Business contracts can be informal or formal, oral or written. And sometimes the process of reaching an agreement can involve extensive and detailed negotiations before the two sides can reach a point of "agreeing to agree." In this kind of situation, sometimes the parties to the upcoming agreement will enter into a document meant to memorialize the points they want to make sure are addressed in the final contract. This document is referred to as a "memorandum of understanding" or as a "letter of intent."
Memoranda of understanding are frequently used in contracting with government entities and in international business negotiations, but they are not confined to those two areas. They can be employed in any contract negotiation. These documents do not usually generate controversy, but depending on the way they are written they can become what the law refers to as a "quasi-contract," meaning that they contain enough detail about the parties intent to be bound to an agreement that they can effectively become contracts unto themselves. That is what happened, for example, in the case of Pennzoil v. Texaco in the 1980s, when an attempt by Texaco to interfere with a business acquisition by Pennzoil ran afoul of a memorandum of understanding between Pennzoil and the company it was negotiating to acquire that the court ended up treating as a contract.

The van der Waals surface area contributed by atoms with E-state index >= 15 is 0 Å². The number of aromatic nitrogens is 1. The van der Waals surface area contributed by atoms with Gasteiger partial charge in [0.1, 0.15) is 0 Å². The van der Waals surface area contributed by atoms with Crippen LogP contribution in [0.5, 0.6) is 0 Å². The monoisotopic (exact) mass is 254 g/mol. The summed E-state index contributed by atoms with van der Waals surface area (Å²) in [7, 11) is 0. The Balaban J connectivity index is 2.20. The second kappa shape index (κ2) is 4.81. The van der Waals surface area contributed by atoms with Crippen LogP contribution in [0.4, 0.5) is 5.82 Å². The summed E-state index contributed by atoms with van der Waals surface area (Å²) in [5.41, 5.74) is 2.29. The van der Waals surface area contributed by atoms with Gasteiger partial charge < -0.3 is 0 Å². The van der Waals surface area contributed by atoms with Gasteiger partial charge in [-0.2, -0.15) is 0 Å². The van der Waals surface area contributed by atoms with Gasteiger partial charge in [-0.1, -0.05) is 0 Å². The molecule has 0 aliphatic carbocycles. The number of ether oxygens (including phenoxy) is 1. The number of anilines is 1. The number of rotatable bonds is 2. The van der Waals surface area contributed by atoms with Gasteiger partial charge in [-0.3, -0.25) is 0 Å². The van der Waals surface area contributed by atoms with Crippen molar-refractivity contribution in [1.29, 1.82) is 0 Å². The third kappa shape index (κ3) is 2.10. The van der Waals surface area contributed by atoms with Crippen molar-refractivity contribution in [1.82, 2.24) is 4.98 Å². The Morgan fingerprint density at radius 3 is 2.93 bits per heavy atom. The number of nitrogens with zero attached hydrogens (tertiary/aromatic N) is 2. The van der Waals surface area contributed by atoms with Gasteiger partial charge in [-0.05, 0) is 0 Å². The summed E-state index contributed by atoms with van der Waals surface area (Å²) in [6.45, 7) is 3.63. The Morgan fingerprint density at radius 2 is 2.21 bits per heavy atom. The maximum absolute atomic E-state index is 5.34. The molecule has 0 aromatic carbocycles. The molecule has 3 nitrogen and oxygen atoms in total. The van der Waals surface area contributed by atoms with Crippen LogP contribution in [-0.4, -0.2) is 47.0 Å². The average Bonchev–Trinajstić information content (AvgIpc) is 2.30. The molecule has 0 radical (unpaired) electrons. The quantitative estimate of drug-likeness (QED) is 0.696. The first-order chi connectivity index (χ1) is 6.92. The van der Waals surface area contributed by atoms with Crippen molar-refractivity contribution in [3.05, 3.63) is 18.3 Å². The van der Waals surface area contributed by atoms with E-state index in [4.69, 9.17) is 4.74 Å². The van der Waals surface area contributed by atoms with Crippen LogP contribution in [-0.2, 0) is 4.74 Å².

Whether you should utilize a memorandum of understanding in your business contract negotiations is a matter that requires a degree of inquiry that this post cannot cover by itself. If you have would like to know more about whether to enter into such a negotiation strategy, an Ohio law firm that has experience with drafting and negotiating business contracts can help you to make the best decision for your company.